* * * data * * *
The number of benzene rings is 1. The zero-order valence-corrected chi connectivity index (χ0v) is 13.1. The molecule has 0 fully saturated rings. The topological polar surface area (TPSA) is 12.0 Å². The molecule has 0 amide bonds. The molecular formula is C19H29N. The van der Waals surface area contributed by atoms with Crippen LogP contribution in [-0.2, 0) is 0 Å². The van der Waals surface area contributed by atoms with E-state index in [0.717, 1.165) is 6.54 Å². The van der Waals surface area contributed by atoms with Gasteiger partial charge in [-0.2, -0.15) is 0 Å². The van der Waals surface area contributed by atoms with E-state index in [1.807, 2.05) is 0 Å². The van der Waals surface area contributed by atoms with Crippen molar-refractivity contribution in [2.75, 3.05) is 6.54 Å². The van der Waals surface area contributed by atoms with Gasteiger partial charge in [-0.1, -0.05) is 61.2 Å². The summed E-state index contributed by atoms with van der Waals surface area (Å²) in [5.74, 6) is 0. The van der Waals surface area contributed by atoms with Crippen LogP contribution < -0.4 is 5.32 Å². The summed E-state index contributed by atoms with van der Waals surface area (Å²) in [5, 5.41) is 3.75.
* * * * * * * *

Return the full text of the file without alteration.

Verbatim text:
The number of benzene rings is 1. The zero-order valence-corrected chi connectivity index (χ0v) is 13.1. The molecule has 0 fully saturated rings. The topological polar surface area (TPSA) is 12.0 Å². The molecule has 0 amide bonds. The molecular formula is C19H29N. The van der Waals surface area contributed by atoms with Crippen LogP contribution in [-0.2, 0) is 0 Å². The van der Waals surface area contributed by atoms with E-state index in [0.717, 1.165) is 6.54 Å². The van der Waals surface area contributed by atoms with Gasteiger partial charge in [-0.2, -0.15) is 0 Å². The van der Waals surface area contributed by atoms with E-state index in [1.807, 2.05) is 0 Å². The van der Waals surface area contributed by atoms with Crippen molar-refractivity contribution in [2.75, 3.05) is 6.54 Å². The van der Waals surface area contributed by atoms with Gasteiger partial charge in [-0.1, -0.05) is 61.2 Å². The summed E-state index contributed by atoms with van der Waals surface area (Å²) in [5.74, 6) is 0. The van der Waals surface area contributed by atoms with Crippen LogP contribution < -0.4 is 5.32 Å². The summed E-state index contributed by atoms with van der Waals surface area (Å²) in [5, 5.41) is 3.75.